Anyone who has ever had to provide access to networked services, secure hosts on a network and/or troubleshoot access to networked services may be very familiar with questions like these below:
- What’s that device on my network?
- What does my network look like from the internet?
- Am I able to access my [insert service name here] database from here?
Open Source Tool, Nmap, can help answer your networking questions
The occasionally lengthy troubleshooting process associated with answering these questions may be familiar as well, nevermind the unpleasant uncertainty associated with not knowing the answers to some of them. The good news is that one of the most useful open source tools available – Nmap – can help answer these questions and learning its basic usage is pretty straightforward.
Port Scanning for Network Exploration
Nmap – a “network exploration tool and security / port scanner, ” is available from https://nmap.org for practically all OS platforms and is an essential and indispensable tool in the toolkit of many network and security engineers. The term “port scanning” may conjure images of sketchy hacker behavior but it is simply the act of attempting a connection to a TCP or UDP port and observing the result – is the service responding? Have you ever tried to telnet to TCP port 25 to see if the mail server was working? That is a very basic form of port scanning. Port scanning doesn’t become sketchy hacker behavior until you start scanning networks that you aren’t authorized to be scanning, but that’s a different topic entirely.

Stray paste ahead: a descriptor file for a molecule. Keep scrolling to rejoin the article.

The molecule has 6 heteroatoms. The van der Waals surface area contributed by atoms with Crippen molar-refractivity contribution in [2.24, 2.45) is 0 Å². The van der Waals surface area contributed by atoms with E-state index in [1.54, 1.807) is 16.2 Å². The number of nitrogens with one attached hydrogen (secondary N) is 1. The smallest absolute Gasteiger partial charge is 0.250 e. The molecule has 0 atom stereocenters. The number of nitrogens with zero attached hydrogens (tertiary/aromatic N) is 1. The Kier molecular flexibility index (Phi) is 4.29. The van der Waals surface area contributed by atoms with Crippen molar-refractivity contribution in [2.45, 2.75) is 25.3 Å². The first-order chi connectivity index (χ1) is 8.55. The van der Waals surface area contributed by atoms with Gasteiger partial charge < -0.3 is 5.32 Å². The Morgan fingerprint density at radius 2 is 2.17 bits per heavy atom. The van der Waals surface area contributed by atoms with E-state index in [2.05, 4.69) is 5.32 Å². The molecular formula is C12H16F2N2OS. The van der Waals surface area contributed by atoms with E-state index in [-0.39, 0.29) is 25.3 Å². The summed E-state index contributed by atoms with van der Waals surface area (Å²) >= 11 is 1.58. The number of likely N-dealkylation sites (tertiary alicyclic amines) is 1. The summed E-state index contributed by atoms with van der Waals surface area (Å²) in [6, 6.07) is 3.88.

For the sake of brevity, we will assume that you have downloaded and installed Nmap and will be using the command line version.
We can start off by scanning a host on the internet (scanme.nmap.org) that is provided by the folks who develop Nmap:
With just a basic scan we determined that the host is up and has 5 listening services in under 2 seconds…pretty cool huh? Let’s try a more detailed scan:
We now have service banners, content from the HTTP server and a pretty good indication of what OS that host is running. I’d say the “network exploration” is going well so far.
Nmap has a ton of features and capabilities which are covered by the great reference at https://nmap.org/book/man.html . Simply running Nmap with no options will also display the usage information as well.
Now that we have done some network exploration let’s get back to some common use cases and see if we can answer some of those questions:
What is that device on my network?
This is a very common scenario and Nmap is really useful for finding out more information. Let’s say I have discovered a device with the IP address 172.17.214.133 on my network but I have no idea what it is. Let’s scan it!
In this scan I have specified “-sS” for a SYN scan “-A” to enable OS detection, version detection and some other features and “-T4” to speed up the scanning. In this case, it looks like we found a Raspberry Pi. Note that since I am on the same subnet we are also able to use the MAC address to identify the device.
What does my network look like from the internet?
Some may think “Oh, I’m not worried about that. We have an Awesome Firewall 5000 that keeps all the hackers out.” Well…are you sure the Awesome Firewall 5000 is blocking everything it’s supposed to? We know that the firewall is part of a multi-layered threat defense architecture (right?) but it would be good to know that it is, in fact, securing the network perimeter as expected. Try scanning your public IP range like so (replacing 192.168.123.0/24 with your IP block):
Nmap -sS 192.168.123.0/24 -oN mynetworkscan.txt
That will perform the same SYN scan on the whole IP range and save the results to “mynetworkscan.txt”
When you test your network perimeter from an external perspective, you to get the most accurate results. Go ahead and give this a try yourself!